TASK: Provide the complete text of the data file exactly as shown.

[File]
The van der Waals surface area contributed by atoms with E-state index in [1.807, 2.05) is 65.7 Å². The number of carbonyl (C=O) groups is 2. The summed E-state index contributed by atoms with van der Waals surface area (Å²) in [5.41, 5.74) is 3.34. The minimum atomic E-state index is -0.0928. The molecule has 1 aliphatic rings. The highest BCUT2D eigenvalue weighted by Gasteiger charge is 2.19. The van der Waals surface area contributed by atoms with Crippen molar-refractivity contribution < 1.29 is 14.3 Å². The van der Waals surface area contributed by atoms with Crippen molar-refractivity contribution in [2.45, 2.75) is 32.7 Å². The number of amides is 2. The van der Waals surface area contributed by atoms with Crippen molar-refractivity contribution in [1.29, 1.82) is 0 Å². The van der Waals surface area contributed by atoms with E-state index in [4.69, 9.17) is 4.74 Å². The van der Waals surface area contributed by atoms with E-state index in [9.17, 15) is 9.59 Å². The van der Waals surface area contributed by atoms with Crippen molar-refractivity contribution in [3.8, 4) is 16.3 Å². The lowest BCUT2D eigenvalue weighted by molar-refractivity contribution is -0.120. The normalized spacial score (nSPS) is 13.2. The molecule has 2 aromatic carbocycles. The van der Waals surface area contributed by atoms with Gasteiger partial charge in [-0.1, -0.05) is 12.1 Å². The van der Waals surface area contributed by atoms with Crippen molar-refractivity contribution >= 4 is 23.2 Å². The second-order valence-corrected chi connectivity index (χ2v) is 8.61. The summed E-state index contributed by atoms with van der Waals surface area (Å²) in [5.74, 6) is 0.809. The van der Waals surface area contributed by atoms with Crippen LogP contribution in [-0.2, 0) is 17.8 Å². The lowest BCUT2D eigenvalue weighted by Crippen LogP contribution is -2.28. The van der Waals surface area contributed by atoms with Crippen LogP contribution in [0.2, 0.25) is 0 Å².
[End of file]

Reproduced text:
The van der Waals surface area contributed by atoms with E-state index in [1.807, 2.05) is 65.7 Å². The number of carbonyl (C=O) groups is 2. The summed E-state index contributed by atoms with van der Waals surface area (Å²) in [5.41, 5.74) is 3.34. The minimum atomic E-state index is -0.0928. The molecule has 1 aliphatic rings. The highest BCUT2D eigenvalue weighted by Gasteiger charge is 2.19. The van der Waals surface area contributed by atoms with Crippen molar-refractivity contribution < 1.29 is 14.3 Å². The van der Waals surface area contributed by atoms with Crippen molar-refractivity contribution in [2.45, 2.75) is 32.7 Å². The number of amides is 2. The van der Waals surface area contributed by atoms with Crippen molar-refractivity contribution in [1.29, 1.82) is 0 Å². The van der Waals surface area contributed by atoms with E-state index in [4.69, 9.17) is 4.74 Å². The van der Waals surface area contributed by atoms with E-state index in [9.17, 15) is 9.59 Å². The van der Waals surface area contributed by atoms with Crippen molar-refractivity contribution in [3.8, 4) is 16.3 Å². The lowest BCUT2D eigenvalue weighted by molar-refractivity contribution is -0.120. The normalized spacial score (nSPS) is 13.2. The molecule has 2 aromatic carbocycles. The van der Waals surface area contributed by atoms with Gasteiger partial charge in [-0.1, -0.05) is 12.1 Å². The van der Waals surface area contributed by atoms with Crippen molar-refractivity contribution >= 4 is 23.2 Å². The second-order valence-corrected chi connectivity index (χ2v) is 8.61. The summed E-state index contributed by atoms with van der Waals surface area (Å²) in [5.74, 6) is 0.809. The van der Waals surface area contributed by atoms with Crippen LogP contribution in [-0.2, 0) is 17.8 Å². The lowest BCUT2D eigenvalue weighted by Crippen LogP contribution is -2.28. The van der Waals surface area contributed by atoms with Crippen LogP contribution in [0.2, 0.25) is 0 Å².